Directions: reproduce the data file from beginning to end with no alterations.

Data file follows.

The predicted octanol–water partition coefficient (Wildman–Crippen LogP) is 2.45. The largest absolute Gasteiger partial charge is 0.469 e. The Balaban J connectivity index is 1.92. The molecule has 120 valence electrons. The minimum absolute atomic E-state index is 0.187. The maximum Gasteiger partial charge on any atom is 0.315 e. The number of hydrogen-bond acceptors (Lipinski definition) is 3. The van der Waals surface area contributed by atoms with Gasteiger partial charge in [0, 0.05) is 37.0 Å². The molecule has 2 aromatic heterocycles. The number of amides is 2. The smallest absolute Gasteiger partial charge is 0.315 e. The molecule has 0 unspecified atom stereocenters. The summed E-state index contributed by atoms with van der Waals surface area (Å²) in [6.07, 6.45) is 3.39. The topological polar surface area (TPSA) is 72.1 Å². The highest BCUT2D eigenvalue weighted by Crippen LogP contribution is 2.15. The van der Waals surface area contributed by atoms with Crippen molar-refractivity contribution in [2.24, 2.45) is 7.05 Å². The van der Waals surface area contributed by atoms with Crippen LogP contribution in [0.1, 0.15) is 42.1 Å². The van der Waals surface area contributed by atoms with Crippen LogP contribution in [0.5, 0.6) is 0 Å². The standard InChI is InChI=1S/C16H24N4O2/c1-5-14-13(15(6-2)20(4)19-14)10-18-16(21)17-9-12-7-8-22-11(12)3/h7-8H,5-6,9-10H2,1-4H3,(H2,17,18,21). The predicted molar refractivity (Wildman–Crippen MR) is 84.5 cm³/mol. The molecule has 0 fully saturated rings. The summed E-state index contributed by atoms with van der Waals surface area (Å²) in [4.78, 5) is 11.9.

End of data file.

The predicted octanol–water partition coefficient (Wildman–Crippen LogP) is 2.45. The largest absolute Gasteiger partial charge is 0.469 e. The Balaban J connectivity index is 1.92. The molecule has 120 valence electrons. The minimum absolute atomic E-state index is 0.187. The maximum Gasteiger partial charge on any atom is 0.315 e. The number of hydrogen-bond acceptors (Lipinski definition) is 3. The van der Waals surface area contributed by atoms with Gasteiger partial charge in [0, 0.05) is 37.0 Å². The molecule has 2 aromatic heterocycles. The number of amides is 2. The smallest absolute Gasteiger partial charge is 0.315 e. The molecule has 0 unspecified atom stereocenters. The summed E-state index contributed by atoms with van der Waals surface area (Å²) in [6.07, 6.45) is 3.39. The topological polar surface area (TPSA) is 72.1 Å². The highest BCUT2D eigenvalue weighted by Crippen LogP contribution is 2.15. The van der Waals surface area contributed by atoms with Crippen molar-refractivity contribution in [2.24, 2.45) is 7.05 Å². The van der Waals surface area contributed by atoms with Crippen LogP contribution in [0.1, 0.15) is 42.1 Å². The van der Waals surface area contributed by atoms with Crippen LogP contribution in [0.5, 0.6) is 0 Å². The standard InChI is InChI=1S/C16H24N4O2/c1-5-14-13(15(6-2)20(4)19-14)10-18-16(21)17-9-12-7-8-22-11(12)3/h7-8H,5-6,9-10H2,1-4H3,(H2,17,18,21). The predicted molar refractivity (Wildman–Crippen MR) is 84.5 cm³/mol. The molecule has 0 fully saturated rings. The summed E-state index contributed by atoms with van der Waals surface area (Å²) in [4.78, 5) is 11.9.